The contract that came with my job offer says:

Hours of Work

Your standard working week shall be 37.5 hours, exclusive of meal breaks. Your current operational hours are Monday to Friday, 8am to 6pm. However, your department’s operational hours are 24 hours, 7 days per week. Your operational hours may be subject to change due to operational requirements. The nature of your employment is such that you will work whatever hours may be necessary to fulfil the duties of your post.

--Additional Hours

Additional hours may be necessary from time to time, in which case you will be expected to co-operate when requested to do so. For the avoidance of doubt you shall not be required to work any hours that would give rise to any infringement of any statutory provisions relating to working time.


  • Does this mean I will only work for 37.5 hours per week, but at any time?
  • What about overtime payments for additional hours?
  • What does the bold font sentence mean?
  • They didn't mention any annual salary increase in the job offer. Is it a must to list it in the contract or it is something will happen by law by default?
| improve this question | | | | |
  • 2
    It basically means that they will not ask you to work more than the legal limit. What this limit exactly is, someone else might know. According to this source, it says 48 hours is the legally enforceable limit by employers: gov.uk/maximum-weekly-working-hours – Jeroen Vannevel Apr 4 '14 at 19:24
  • Note that the 48hours is an average taken over a rolling 17 weeks: gov.uk/maximum-weekly-working-hours/… – Edd Apr 4 '14 at 19:38
  • and based on this contract text above, I will be able to refuse to work additional hours or it will be a must to agree?, and by law I should get paid for these additional hours or not? is there a rule for that? – Nermien Barakat Apr 4 '14 at 19:41
  • "you will work whatever hours may be necessary to fulfil the duties of your post" - not a lot of leeway for refusal here. – Stephan Kolassa Apr 4 '14 at 19:48

I am not a lawyer, nor do I know a lot about the UK. Here is my reading:

  • You will usually work for 37.5 hours. As Jeroen points out, the legal maximum in the UK seems to be 48 hours, and if this much is necessary, you will work this long. You may be required to work your hours at any point in any given week.

  • At least this excerpt does not say anything about additional pay or time comp for overtime.

  • The sentence in bold says that you won't be required to work hours that are illegal, e.g., the 48 hours that Jeroen found as a maximum amount per week. I'd assume there are also limits per day, or limits to how long you can be made to work without a break.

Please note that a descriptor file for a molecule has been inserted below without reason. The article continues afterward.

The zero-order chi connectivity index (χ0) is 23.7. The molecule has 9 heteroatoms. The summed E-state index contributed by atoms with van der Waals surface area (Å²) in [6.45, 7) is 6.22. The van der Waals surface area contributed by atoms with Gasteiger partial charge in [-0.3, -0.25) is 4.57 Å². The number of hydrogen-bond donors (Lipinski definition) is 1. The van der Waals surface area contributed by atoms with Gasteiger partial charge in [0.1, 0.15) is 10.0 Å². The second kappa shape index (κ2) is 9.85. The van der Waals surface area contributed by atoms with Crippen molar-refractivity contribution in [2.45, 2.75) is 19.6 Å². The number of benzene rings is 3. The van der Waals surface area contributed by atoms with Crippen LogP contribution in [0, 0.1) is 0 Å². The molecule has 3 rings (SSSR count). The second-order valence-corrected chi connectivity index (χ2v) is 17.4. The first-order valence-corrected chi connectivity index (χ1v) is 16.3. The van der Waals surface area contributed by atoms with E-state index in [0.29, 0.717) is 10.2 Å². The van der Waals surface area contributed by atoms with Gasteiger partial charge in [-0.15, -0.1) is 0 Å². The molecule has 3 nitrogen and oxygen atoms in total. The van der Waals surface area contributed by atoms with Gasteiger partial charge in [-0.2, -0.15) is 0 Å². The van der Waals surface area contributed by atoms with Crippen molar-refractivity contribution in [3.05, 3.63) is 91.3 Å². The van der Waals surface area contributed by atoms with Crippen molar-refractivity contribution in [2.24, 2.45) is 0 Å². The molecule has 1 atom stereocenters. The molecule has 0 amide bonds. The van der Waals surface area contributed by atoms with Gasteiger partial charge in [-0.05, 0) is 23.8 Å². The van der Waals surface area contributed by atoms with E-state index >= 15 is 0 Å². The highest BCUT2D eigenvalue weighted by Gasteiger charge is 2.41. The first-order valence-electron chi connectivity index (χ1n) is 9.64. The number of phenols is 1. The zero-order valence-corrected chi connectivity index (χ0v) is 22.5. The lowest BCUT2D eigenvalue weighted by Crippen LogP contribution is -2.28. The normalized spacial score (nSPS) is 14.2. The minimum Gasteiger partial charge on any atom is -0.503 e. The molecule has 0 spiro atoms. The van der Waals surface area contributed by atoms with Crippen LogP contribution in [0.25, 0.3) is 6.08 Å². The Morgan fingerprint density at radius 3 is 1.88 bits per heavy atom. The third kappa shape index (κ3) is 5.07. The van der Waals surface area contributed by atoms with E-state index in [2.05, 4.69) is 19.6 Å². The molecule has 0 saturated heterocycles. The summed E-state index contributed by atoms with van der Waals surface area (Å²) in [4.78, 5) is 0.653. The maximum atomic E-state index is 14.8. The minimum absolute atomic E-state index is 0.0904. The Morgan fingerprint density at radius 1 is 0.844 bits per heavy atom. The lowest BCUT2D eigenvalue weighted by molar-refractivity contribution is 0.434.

• You don't have a guarantee to salary increases. You will have to negotiate them, at least to a degree. Fortunately, there are tons of advice on this on the internet.

| improve this answer | | | | |
  • 1
    I think the exceptions should be looked at as well: These rules don’t apply to jobs where 24-hour staffing is required. Together with the explicit mention of However, your department’s operational hours are 24 hours, 7 days per week. this might be considered a loophole. gov.uk/maximum-weekly-working-hours/… – Jeroen Vannevel Apr 4 '14 at 19:45

The UK enacted European Directive 2003/88/EC into national legislation "Working Time Regulations 1998" governing how long you may work.

  • The snippet you posted is unclear. I would interpret it to mean any 37.5 hours a week, between the hours of 8am and 6pm. If they require you to be in your department from 8am to 6pm, you will accrue more hours then your 37.5 contract, which you should be able to take in lieu, by accruing whole days of vacation. If there is doubt, you must clear this with your human resources rep. Since your department is operational 24/7, you could be asked to work at any time.
  • The snippet doesn't say anything about overtime. If overtime is not regulated anywhere in your contract, it will be regulated by UK employment legislation (I'm not a lawyer).
  • The bold sentence is stating that the company will not require you to break the law. I would interpret this to mean that you will be able to refuse to work longer than the legal maximum, which is greater than 37.5 hours. By default, it's 48 hours per week (legislation) but as has been pointed out, this doesn't apply to 24-hour staffing which could indeed be a legal loophole.
  • If there is no provision for annual pay increase, you must negotiate this yourself - I don't think they're guaranteed by law (even at inflationary levels).

Be warned, though, the UK is considering its membership of the EU. Should it decide to exit (nb. this has never happened before), any legislation enacting European Directives could be repealed and the UK would be free to set its own working time maxima.

| improve this answer | | | | |

https://www.gov.uk/maximum-weekly-working-hours/weekly-maximum-working-hours-and-opting-out The law does rightly state that 48 hours is the maximum (taking into account the exceptions mentioned above). Employees are able to work longer hours however have to opt out of the 48 limit. This must be done in writing.

| improve this answer | | | | |

Not the answer you're looking for? Browse other questions tagged .